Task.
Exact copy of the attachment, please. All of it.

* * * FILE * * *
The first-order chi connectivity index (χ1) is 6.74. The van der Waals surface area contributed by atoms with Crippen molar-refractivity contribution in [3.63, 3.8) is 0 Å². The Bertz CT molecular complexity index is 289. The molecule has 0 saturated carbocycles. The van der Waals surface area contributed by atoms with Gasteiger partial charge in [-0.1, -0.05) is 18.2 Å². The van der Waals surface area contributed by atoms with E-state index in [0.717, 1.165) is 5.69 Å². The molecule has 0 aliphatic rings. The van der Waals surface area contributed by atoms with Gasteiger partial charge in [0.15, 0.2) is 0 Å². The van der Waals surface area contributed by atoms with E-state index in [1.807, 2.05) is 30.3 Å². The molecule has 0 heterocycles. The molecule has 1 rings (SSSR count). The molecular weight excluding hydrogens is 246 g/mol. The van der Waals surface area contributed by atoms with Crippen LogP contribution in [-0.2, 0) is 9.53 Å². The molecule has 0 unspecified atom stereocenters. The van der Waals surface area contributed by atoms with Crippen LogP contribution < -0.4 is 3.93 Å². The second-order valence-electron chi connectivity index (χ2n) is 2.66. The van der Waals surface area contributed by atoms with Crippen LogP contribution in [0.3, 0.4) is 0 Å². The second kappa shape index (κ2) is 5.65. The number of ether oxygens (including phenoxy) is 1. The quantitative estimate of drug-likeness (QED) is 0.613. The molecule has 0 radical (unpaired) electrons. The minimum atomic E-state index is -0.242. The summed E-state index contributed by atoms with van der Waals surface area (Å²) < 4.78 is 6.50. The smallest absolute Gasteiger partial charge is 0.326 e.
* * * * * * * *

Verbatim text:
The first-order chi connectivity index (χ1) is 6.74. The van der Waals surface area contributed by atoms with Crippen molar-refractivity contribution in [3.63, 3.8) is 0 Å². The Bertz CT molecular complexity index is 289. The molecule has 0 saturated carbocycles. The van der Waals surface area contributed by atoms with Gasteiger partial charge in [-0.1, -0.05) is 18.2 Å². The van der Waals surface area contributed by atoms with E-state index in [0.717, 1.165) is 5.69 Å². The molecule has 0 aliphatic rings. The van der Waals surface area contributed by atoms with Gasteiger partial charge in [0.15, 0.2) is 0 Å². The van der Waals surface area contributed by atoms with E-state index in [1.807, 2.05) is 30.3 Å². The molecule has 0 heterocycles. The molecule has 1 rings (SSSR count). The molecular weight excluding hydrogens is 246 g/mol. The van der Waals surface area contributed by atoms with Crippen LogP contribution in [-0.2, 0) is 9.53 Å². The molecule has 0 unspecified atom stereocenters. The van der Waals surface area contributed by atoms with Crippen LogP contribution < -0.4 is 3.93 Å². The second-order valence-electron chi connectivity index (χ2n) is 2.66. The van der Waals surface area contributed by atoms with Crippen LogP contribution in [0.3, 0.4) is 0 Å². The second kappa shape index (κ2) is 5.65. The number of ether oxygens (including phenoxy) is 1. The quantitative estimate of drug-likeness (QED) is 0.613. The molecule has 0 radical (unpaired) electrons. The minimum atomic E-state index is -0.242. The summed E-state index contributed by atoms with van der Waals surface area (Å²) < 4.78 is 6.50. The smallest absolute Gasteiger partial charge is 0.326 e.